Pioneering Arthritis Treatment using Stem Cells Administered to Gorilla Liesel Holds Potential for Human Use

In a groundbreaking experiment, researchers have administered an arthritis treatment using stem cells to a renowned gorilla named Liesel. This innovative treatment, utilizing mesenchymal stem cells derived from bone marrow to regenerate damaged cartilage, could hold promise for human use in the future.

Liesel, a 46-year-old gorilla residing at a zoo in Budapest, has garnered attention for her past experiences, including undergoing surgery to remove a tumour. Suffering from leg pain, believed to be linked to arthritis, Liesel was selected for this pioneering therapy by scientists from the University of Sheffield.

While similar procedures have been successfully conducted on animals such as cats and dogs, Liesel is the first primate to undergo this specific stem cell treatment. The research team analyzed Liesel’s major joints and used mesenchymal stem cells to target alterations in her hip and knee joints.

The stem cells were donated by N’yaounda, a young female gorilla who underwent a minor operation in 2022. These cells were purified and cultured, creating a cell suspension that was frozen until Liesel was ready for treatment.

Osteoarthritis is a progressive degenerative joint condition that currently lacks a reversal mechanism for damaged cartilage. Researchers have primarily focused on symptom management rather than addressing the underlying disease.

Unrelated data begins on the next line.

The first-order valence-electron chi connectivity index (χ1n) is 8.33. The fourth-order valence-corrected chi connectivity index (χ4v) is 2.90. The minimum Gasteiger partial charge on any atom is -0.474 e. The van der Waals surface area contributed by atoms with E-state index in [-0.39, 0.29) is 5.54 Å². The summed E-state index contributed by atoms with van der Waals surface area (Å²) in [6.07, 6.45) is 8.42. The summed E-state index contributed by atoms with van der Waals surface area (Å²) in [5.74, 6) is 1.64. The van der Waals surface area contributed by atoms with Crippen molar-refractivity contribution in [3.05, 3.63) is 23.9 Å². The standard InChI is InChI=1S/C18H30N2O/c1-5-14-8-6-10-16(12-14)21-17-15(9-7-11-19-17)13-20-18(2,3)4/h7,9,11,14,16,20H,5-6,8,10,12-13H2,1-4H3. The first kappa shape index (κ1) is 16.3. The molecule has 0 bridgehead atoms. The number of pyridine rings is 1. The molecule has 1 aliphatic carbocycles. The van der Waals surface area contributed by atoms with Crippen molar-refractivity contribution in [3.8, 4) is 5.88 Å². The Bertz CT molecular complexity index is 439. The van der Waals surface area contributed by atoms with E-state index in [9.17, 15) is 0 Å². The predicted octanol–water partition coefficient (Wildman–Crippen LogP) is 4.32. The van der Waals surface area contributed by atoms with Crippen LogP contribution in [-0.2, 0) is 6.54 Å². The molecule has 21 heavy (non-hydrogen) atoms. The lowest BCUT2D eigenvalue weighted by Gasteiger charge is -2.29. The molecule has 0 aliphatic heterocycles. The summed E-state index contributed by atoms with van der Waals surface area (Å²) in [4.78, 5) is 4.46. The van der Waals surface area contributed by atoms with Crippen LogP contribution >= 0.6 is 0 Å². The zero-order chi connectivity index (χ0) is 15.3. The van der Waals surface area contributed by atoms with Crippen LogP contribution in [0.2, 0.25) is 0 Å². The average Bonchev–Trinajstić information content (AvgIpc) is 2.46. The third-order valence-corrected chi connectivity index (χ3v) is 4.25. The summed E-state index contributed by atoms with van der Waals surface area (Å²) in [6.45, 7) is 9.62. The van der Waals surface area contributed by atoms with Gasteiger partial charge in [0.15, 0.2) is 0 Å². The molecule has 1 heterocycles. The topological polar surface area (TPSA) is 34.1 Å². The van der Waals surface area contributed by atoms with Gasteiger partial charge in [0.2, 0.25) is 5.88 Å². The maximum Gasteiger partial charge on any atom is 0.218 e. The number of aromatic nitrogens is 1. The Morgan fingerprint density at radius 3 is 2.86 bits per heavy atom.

Stem CellX, a regenerative medicine company, collaborated with Budapest Zoo to provide the stem cell treatment for animals. Stem CellX founder and University of Sheffield Professor Endre Kiss-Tóth led a preclinical program to develop a similar stem cell treatment for human patients.

The success of Liesel’s treatment has paved the way for a human version of the therapy, currently under development. Professor Mark Wilkinson, leader of the Clinical Orthopaedic Team at the University of Sheffield, expressed enthusiasm for the potential of this research to provide solutions to arthritis-related pain and suffering in both animals and humans.

Honorary Associate Professor Endre Sós, leader of the Zoo Team, emphasized the importance of advanced veterinary practices in modern zoos and expressed hope that stem cell therapy could usher in a new era of medical care for aging animals like Liesel.

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